During a recent interview with Highway 81 Revisited, Krasno spoke of no immediate commitments for Lettuce tour dates.
“We definitely have plans to do as much as possible. We’ll be out there for a while” he said of the solo band, which will tour the south in October.
“I got to the point where I wanted to do my own thing,” Krasno explained of his lead vocal evolution. “You work with a lot of people. I’ve been out on the road doing instrumental music. I wanted to eventually combine this together (with vocals). I wanted to get out in front and perform.
“I also started working with (writing partner) Dave Gutter (of Maine-based, rock-jazz-funk band Rustic Overtones), and we started writing a lot of songs together. He definitely pushed me to be a lead singer. He said, ‘Man, you sound good singing these songs.’
“I was kind of figuring out my vocal technique as it was happening. A lot of it was experimental. I like how it came out. It’s been an interesting journey. It’s a great experience to just play around.”
Krasno’s vocals on “Blood from a Stone” exude a certain Jimi Hendrix/Lenny Kravitz-like flavor, which makes sense considering Krasno grew up listening to an eclectic mix of Hendrix, Led Zeppelin, Grateful Dead and hip-hop acts like the Beastie Boys.
“Some of the initial ideas that would eventually wind up on the album were written thinking others would sing them,” Krasno said of his writing sessions with collaborator Gutter. “But when they were introduced to different artists, it wouldn’t necessarily work out. Eventually, I realized some of the songs we’d been writing were more personal and would be better suited for me to sing.”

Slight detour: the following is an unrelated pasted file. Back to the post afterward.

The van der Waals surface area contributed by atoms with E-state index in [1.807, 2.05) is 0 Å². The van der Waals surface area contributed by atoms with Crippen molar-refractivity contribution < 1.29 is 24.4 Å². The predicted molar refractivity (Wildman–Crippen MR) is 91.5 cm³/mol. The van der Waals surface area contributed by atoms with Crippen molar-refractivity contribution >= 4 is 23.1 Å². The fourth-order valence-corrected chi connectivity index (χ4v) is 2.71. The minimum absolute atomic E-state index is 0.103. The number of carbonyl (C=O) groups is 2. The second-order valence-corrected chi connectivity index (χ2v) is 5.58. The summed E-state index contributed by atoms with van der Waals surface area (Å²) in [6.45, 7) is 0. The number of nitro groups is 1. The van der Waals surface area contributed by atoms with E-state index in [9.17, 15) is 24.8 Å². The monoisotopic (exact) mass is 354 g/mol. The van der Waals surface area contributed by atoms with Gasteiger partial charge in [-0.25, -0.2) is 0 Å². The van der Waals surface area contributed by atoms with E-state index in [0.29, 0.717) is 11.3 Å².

Long-time friend Derek Trucks and his wife Susan Tedeschi turned to Krasno back in 2013 to become the bassist for their Tedeschi Trucks Band after the departure from the band of Oteil Burbridge, former bassist of the Allman Brothers and current bass man of Dead & Company.
Krasno, who has his own recording label — Feel Music Group — and Trucks had known each other for decades — since Soulive opened during its first national tour with the Derek Trucks Band back in the 1990s.
Bass being the instrument Krasno played in a band, it seemed natural to jump aboard.
“He’s one of my favorite current guitar players for sure,” Krasno said of Trucks. “I did some songwriting for the first two (Tedeschi Trucks) albums.
“On tour, I realized how insane their schedule was. I was a placeholder while they found a permanent replacement. I needed a lot of things I had to get to.”
Tedeschi Trucks eventually hired Tim Lefebvre, the last bassist to record with David Bowie, to be their permanent bass player.
But Krasno and Trucks continue to collaborate.
Trucks makes a guest appearance on Krasno’s solo album for the track “Curse Lifter,” an instrumental described as an Allman Brothers-Santana crossover.
“People like to work with Kraz because he brings a lot to the table,” Trucks told the Wall Street Journal last year. “He’s a really good, deep listener, and he hears music both rhythmically and harmonically and as both a producer and a musician. There are not many people who can check all those boxes.”